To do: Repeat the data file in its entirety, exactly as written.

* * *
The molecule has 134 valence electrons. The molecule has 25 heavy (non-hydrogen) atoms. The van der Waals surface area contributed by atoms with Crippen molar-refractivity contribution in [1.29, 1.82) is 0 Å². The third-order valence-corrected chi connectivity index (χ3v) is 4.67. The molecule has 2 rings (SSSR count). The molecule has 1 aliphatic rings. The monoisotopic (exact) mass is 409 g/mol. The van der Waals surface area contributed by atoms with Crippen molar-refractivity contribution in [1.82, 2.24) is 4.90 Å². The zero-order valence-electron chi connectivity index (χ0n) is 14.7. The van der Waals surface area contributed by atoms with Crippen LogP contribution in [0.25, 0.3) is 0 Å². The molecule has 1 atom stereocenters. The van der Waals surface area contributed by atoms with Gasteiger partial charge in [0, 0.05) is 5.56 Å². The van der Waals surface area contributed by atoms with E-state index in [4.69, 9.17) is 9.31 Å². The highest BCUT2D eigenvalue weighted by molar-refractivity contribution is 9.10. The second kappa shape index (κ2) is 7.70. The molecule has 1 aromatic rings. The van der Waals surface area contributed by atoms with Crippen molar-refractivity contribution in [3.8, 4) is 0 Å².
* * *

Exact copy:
The molecule has 134 valence electrons. The molecule has 25 heavy (non-hydrogen) atoms. The van der Waals surface area contributed by atoms with Crippen molar-refractivity contribution in [1.29, 1.82) is 0 Å². The third-order valence-corrected chi connectivity index (χ3v) is 4.67. The molecule has 2 rings (SSSR count). The molecule has 1 aliphatic rings. The monoisotopic (exact) mass is 409 g/mol. The van der Waals surface area contributed by atoms with Crippen molar-refractivity contribution in [1.82, 2.24) is 4.90 Å². The zero-order valence-electron chi connectivity index (χ0n) is 14.7. The van der Waals surface area contributed by atoms with Crippen LogP contribution in [0.25, 0.3) is 0 Å². The molecule has 1 atom stereocenters. The van der Waals surface area contributed by atoms with Gasteiger partial charge in [0, 0.05) is 5.56 Å². The van der Waals surface area contributed by atoms with E-state index in [4.69, 9.17) is 9.31 Å². The highest BCUT2D eigenvalue weighted by molar-refractivity contribution is 9.10. The second kappa shape index (κ2) is 7.70. The molecule has 1 aromatic rings. The van der Waals surface area contributed by atoms with Crippen molar-refractivity contribution in [3.8, 4) is 0 Å².